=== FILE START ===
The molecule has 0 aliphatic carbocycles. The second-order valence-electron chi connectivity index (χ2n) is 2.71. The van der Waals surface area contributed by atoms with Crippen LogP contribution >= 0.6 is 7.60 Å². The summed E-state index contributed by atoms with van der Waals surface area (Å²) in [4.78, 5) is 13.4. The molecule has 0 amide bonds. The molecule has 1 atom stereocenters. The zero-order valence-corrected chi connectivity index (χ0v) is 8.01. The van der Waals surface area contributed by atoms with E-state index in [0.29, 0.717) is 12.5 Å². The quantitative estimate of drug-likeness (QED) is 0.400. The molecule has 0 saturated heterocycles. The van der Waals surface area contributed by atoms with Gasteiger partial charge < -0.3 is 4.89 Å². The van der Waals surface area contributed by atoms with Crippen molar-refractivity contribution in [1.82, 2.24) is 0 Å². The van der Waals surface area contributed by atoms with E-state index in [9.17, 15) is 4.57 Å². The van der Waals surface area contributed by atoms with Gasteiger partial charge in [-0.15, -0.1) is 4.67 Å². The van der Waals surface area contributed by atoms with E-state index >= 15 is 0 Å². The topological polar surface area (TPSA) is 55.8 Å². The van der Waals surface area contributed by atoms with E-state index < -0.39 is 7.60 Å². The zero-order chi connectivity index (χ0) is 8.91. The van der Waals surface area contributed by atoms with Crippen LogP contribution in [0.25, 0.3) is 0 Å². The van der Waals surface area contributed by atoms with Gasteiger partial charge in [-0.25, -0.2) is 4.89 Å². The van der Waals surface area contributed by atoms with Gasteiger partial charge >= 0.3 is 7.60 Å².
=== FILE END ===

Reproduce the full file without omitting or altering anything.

The molecule has 0 aliphatic carbocycles. The second-order valence-electron chi connectivity index (χ2n) is 2.71. The van der Waals surface area contributed by atoms with Crippen LogP contribution >= 0.6 is 7.60 Å². The summed E-state index contributed by atoms with van der Waals surface area (Å²) in [4.78, 5) is 13.4. The molecule has 0 amide bonds. The molecule has 1 atom stereocenters. The zero-order valence-corrected chi connectivity index (χ0v) is 8.01. The van der Waals surface area contributed by atoms with E-state index in [0.29, 0.717) is 12.5 Å². The quantitative estimate of drug-likeness (QED) is 0.400. The molecule has 0 saturated heterocycles. The van der Waals surface area contributed by atoms with Gasteiger partial charge < -0.3 is 4.89 Å². The van der Waals surface area contributed by atoms with Crippen molar-refractivity contribution in [1.82, 2.24) is 0 Å². The van der Waals surface area contributed by atoms with E-state index in [9.17, 15) is 4.57 Å². The van der Waals surface area contributed by atoms with Gasteiger partial charge in [-0.15, -0.1) is 4.67 Å². The van der Waals surface area contributed by atoms with E-state index >= 15 is 0 Å². The topological polar surface area (TPSA) is 55.8 Å². The van der Waals surface area contributed by atoms with E-state index < -0.39 is 7.60 Å². The zero-order chi connectivity index (χ0) is 8.91. The van der Waals surface area contributed by atoms with Crippen LogP contribution in [0.25, 0.3) is 0 Å². The van der Waals surface area contributed by atoms with Gasteiger partial charge in [-0.25, -0.2) is 4.89 Å². The van der Waals surface area contributed by atoms with Gasteiger partial charge >= 0.3 is 7.60 Å².